Why study psychology in Italy? Our world is characterized by globalization, with a level of intercultural contact unprecedented in human history. Understanding how culture shapes and influences lives and how to behave in multicultural contexts is rapidly becoming a required skill for functioning in the workplace and in the community. This course will examine psychological and cultural processes as reflected in foodways. What and how we eat defines both our own culture and our interactions with other cultures. We will study food as a defining characteristic of what it is to be human within the context of the academic study of psychology and culture.
This course will consider the many roles food plays in our lives, including the ways in which we interact with the foods we eat. We will consider as well the ways in which communities are shaped by and communicate through foods and the rituals that surround their consumption. Particular topics of discussion will include philosophical ideals of food and community, the role of religion in food consumption, recent organic and artisanal food movements, the "obesity epidemic," the material culture of food, cultural mores of contemporary food consumption and production, and the development of individual food preferences.
The course will begin in the historic city of Rome and conclude in Florence, with day trips to Naples and Tuscany. In addition to visiting sites of historic interest, students will also participate in excursions to several Tuscan hill towns, such as Parma. The course will be conducted in a seminar format with a strong emphasis on student interaction and participation, incorporating experiential exercises outside of the classroom.
Students will use historical and scholarly texts to examine critically the cultural, political, moral, and personal dimensions of food. Students will discuss and evaluate their food consumption patterns and the cultural and psychological factors behind them, discuss outside research, react to food tastings and dining experiences, and discuss lectures and discussions. In addition to the reading, writing, and critical thinking components, the course will include a unique element: travel to designated regions known for specific food production and related customs (i.e., balsamic vinegar and its role in dowries). Students also will have opportunities to go behind the scenes at restaurants, an agritourism retreat, and a gelateria. They will enjoy lectures and demonstrations from local food authorities.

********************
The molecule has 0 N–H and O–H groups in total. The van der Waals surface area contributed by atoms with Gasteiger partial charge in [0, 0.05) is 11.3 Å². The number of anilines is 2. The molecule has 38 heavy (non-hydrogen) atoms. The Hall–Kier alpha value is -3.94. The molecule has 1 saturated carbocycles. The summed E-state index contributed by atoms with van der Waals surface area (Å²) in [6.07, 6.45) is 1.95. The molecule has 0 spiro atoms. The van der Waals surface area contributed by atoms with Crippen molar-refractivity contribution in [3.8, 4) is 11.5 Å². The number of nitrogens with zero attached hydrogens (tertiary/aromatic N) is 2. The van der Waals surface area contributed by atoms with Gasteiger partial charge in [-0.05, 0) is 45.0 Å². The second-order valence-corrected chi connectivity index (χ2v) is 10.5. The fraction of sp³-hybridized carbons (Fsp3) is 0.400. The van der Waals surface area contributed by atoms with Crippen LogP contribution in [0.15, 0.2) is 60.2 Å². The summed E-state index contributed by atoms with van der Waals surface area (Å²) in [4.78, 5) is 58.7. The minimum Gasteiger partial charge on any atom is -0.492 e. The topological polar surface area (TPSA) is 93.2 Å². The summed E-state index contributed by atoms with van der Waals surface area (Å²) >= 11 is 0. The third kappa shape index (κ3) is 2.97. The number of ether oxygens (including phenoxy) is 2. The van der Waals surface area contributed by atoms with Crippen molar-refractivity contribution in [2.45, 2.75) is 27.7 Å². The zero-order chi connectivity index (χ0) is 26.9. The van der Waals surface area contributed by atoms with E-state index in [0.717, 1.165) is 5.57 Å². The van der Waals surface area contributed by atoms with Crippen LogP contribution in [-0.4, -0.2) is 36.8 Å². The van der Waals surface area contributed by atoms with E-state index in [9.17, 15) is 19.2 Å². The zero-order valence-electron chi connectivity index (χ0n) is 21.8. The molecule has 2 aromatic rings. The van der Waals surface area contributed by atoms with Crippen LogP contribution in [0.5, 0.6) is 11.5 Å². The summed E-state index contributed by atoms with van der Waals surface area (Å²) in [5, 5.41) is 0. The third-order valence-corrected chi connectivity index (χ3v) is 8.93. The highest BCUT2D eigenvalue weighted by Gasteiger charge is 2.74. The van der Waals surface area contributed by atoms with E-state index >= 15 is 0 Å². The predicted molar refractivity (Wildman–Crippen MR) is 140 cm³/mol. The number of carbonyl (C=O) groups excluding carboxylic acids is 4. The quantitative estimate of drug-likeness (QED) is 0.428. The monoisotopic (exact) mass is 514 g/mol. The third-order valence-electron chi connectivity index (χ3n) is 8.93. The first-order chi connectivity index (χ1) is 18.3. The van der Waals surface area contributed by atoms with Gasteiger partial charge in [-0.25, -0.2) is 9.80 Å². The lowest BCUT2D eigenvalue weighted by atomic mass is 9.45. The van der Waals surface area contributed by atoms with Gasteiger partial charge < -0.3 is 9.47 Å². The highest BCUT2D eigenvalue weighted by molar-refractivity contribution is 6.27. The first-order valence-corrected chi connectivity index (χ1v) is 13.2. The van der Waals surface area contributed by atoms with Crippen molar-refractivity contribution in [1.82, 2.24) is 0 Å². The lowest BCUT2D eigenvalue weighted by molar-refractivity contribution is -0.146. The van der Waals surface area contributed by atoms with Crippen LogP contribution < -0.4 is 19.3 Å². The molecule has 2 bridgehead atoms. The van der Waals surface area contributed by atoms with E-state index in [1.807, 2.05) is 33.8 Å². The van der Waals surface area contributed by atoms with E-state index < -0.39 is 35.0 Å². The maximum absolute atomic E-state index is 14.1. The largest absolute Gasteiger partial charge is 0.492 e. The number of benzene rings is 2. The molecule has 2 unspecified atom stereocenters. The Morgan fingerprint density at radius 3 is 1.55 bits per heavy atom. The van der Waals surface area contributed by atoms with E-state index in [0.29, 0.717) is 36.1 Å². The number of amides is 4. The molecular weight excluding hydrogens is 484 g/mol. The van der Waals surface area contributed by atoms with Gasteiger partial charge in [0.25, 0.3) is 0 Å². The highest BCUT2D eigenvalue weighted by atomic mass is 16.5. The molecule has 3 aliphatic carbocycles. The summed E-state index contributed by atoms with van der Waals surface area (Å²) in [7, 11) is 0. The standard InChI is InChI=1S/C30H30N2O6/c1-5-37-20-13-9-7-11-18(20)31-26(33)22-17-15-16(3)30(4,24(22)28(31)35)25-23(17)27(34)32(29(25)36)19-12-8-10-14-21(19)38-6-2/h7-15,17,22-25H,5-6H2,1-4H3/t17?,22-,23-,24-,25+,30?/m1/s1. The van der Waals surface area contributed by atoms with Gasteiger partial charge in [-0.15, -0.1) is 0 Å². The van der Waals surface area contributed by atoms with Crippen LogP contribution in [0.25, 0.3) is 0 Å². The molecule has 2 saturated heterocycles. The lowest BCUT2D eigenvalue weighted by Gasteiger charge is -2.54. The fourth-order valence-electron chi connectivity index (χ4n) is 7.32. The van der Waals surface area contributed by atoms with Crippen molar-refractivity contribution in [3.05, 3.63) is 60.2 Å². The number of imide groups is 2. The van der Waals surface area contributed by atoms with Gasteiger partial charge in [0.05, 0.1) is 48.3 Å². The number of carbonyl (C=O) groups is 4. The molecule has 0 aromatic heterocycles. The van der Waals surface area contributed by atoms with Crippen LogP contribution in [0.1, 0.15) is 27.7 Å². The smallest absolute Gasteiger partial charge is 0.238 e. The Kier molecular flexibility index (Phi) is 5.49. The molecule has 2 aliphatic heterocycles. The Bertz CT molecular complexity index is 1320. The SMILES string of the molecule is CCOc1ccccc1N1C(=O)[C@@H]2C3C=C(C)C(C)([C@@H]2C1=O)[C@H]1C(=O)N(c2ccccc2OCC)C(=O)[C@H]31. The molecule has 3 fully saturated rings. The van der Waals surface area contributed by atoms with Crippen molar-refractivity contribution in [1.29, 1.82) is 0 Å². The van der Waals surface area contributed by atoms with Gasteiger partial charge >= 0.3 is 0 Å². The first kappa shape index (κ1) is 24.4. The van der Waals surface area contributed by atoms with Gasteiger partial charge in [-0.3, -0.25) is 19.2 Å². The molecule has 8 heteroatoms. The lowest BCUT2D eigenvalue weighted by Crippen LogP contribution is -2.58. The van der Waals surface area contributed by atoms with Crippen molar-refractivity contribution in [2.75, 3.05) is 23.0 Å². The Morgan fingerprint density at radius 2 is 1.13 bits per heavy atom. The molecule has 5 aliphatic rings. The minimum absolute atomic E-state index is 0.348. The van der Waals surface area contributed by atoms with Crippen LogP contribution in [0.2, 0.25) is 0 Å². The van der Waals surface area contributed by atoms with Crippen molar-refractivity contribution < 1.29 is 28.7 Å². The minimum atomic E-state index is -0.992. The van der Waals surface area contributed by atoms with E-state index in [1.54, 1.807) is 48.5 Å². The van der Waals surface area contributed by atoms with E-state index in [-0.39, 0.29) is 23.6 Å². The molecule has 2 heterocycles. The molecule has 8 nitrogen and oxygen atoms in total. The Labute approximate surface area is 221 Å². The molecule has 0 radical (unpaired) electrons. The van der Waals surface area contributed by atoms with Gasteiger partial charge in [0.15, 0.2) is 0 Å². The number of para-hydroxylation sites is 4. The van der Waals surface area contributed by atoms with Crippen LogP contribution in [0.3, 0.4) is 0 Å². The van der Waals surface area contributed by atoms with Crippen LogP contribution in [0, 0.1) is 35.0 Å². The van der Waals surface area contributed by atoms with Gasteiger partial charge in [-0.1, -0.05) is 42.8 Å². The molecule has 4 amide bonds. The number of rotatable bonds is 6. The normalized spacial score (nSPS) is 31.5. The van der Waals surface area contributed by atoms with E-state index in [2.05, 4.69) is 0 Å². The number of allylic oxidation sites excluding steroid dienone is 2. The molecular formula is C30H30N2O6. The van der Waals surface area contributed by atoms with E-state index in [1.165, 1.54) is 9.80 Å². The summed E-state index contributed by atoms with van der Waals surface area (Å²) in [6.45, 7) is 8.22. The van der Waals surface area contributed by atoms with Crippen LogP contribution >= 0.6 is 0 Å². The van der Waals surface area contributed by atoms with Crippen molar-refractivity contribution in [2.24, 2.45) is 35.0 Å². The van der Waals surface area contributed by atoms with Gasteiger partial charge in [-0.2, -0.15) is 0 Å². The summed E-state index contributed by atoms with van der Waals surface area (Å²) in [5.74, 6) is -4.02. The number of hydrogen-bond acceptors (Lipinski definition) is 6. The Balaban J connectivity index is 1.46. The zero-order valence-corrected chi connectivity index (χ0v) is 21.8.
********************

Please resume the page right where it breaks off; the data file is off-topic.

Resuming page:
To be eligible for the course, you must have taken Introductory Psychology (110 or 117). Students completing the course will earn 3 hours of credit in Psychology 435: Multicultural Psychology OR UNHO 491 (for those in the Chancellor's Honors Program). Students may also opt to take PSYC 435 for Honors credit.
Students and their faculty leaders will be lodged together in the heart of Italy's major cities, within easy and safe walking distance to class and cultural sights. Students will share double and triple rooms. Students will also be able to access public transportation so that they can experience the cities and their attractions. Some group meals will be provided, but students will have the opportunity to shop and eat like the native Italians do. Trips to the local grocers, farmers markets, cafes and restaurants will expose students to this ancient civilization's food rituals and traditions as well as to Italy's newer, slow food movement.
In Italy, students will enjoy excursions and activities such as:
• Guided city tours
• Cooking (and eating) homemade pasta as part of a gourmet meal
• Making (and eating) gelato and sorbet
• Guided tour of a cheese-making farm in Parma
• Guided tour of Florence's food markets
• Making (and eating) chocolate in Perugia
• Guided tour of an agriturismo (organic working farm resort)
Dr. Leticia Flores